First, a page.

anata – ‘you’ in Japanese

In English, to address the person you are speaking to, you use ‘you’ (I have just used ‘you’ four times in one sentence. lol). It is impossible to call them by name directly to him or her.

But that is English. In Japanese, you must use their name, or else drop the subject (which is permissible) all together.

In fact, to use the personal pronoun ‘you’ in Japanese can be rude, if it is to someone you are not on familiar terms with. anata is often and exclusively used between husband and wife.

So overgeneralising and then transferring a rule from L1 (one’s first language) to a L2 (one’s second language) is where common errors often come from. L2 often has to contend with the L1 in the brain. This is a sign of deep-seated habits and biases. Memory often interferes with learning. Unlearning is a very difficult process.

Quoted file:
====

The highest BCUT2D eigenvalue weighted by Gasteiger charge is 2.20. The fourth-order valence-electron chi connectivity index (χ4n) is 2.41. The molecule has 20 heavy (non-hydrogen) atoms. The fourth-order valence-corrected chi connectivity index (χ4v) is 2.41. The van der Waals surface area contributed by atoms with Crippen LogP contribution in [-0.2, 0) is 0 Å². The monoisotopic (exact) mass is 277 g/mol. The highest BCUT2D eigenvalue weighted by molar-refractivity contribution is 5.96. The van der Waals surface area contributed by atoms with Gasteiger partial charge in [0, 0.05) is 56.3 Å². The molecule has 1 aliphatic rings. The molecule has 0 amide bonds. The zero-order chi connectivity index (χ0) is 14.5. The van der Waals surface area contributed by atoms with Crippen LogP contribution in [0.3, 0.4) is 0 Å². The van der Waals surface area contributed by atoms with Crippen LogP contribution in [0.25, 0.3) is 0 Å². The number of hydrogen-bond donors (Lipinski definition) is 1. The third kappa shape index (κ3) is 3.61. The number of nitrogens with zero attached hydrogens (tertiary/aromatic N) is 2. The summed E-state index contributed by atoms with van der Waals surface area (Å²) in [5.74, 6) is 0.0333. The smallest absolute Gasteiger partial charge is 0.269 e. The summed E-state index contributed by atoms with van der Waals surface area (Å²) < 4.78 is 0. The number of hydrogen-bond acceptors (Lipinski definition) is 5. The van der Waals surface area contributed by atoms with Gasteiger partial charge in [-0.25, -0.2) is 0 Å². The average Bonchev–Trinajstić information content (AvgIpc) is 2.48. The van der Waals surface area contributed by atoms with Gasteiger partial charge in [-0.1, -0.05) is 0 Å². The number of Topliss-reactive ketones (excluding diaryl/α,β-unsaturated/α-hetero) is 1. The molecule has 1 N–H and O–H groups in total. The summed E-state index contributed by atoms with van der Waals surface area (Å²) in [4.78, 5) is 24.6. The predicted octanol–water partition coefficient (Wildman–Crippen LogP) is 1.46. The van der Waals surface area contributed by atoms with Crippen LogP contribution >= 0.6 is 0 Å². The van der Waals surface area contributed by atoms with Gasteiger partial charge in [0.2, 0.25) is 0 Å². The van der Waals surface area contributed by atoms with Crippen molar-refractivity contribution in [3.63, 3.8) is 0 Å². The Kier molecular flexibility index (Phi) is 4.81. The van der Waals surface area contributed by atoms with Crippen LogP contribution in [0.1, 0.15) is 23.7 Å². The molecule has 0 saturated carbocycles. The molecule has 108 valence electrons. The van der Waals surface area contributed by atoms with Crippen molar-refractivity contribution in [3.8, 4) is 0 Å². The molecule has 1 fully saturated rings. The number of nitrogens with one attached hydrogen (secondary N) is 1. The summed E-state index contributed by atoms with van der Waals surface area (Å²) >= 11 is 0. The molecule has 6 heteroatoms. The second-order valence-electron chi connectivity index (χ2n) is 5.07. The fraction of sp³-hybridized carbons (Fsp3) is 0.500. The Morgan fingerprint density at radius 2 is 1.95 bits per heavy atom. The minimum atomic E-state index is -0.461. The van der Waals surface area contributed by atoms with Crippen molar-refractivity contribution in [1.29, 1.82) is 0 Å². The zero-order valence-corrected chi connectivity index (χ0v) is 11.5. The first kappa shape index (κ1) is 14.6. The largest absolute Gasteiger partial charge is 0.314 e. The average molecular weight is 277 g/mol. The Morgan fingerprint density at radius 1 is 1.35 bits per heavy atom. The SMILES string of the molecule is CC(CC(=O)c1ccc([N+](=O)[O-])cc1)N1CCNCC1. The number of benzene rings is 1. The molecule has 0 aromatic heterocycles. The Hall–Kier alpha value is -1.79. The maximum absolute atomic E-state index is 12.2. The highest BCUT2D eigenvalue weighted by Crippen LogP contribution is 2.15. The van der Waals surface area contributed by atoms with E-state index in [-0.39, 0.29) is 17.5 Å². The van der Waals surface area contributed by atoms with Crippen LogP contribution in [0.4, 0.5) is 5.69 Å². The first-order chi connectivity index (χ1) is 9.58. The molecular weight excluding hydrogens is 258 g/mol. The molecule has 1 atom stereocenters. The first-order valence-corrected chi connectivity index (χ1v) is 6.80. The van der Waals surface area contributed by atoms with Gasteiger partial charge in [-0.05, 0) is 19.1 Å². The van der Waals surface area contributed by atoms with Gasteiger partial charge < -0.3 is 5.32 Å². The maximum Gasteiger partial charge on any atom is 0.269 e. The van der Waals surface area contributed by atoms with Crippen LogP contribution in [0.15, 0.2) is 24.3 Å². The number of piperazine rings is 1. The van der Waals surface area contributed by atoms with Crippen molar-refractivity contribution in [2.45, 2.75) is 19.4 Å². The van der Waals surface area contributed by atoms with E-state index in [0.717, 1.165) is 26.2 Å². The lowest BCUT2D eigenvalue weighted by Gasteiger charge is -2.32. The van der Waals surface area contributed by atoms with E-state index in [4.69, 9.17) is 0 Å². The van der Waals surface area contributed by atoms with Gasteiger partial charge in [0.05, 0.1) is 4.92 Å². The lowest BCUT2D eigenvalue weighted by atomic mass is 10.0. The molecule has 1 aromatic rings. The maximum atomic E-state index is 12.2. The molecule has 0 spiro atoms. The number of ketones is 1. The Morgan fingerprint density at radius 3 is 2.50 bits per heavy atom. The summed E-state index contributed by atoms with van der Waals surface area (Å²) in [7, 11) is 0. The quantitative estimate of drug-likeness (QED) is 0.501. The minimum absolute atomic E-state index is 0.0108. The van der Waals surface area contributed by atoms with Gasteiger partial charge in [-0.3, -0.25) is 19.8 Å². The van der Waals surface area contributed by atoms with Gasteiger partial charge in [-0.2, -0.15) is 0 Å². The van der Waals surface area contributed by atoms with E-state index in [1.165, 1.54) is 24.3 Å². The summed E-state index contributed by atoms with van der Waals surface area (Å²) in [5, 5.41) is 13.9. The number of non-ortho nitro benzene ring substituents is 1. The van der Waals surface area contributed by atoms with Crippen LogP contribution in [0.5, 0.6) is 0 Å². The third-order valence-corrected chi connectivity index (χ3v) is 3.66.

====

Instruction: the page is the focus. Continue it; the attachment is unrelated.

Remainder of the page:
How to pronounce “Reiwa”?

The first recorded instance of “Reiwa” used was at the announcement of the new era name on April 1st (no joke).

Cabinet minister Suga Yoshihide pronounced it as REI-wa. People working in the television industry have said they also pronounce it as REI-wa because that was the way it was announced, but the pronunciation will probably gradually change to rei-WA as it is used more and more in sentences where the stress with the year number following the era name is more efficient.

The same kind of pronunciation shift was observed with the Showa era (1926-1989) name.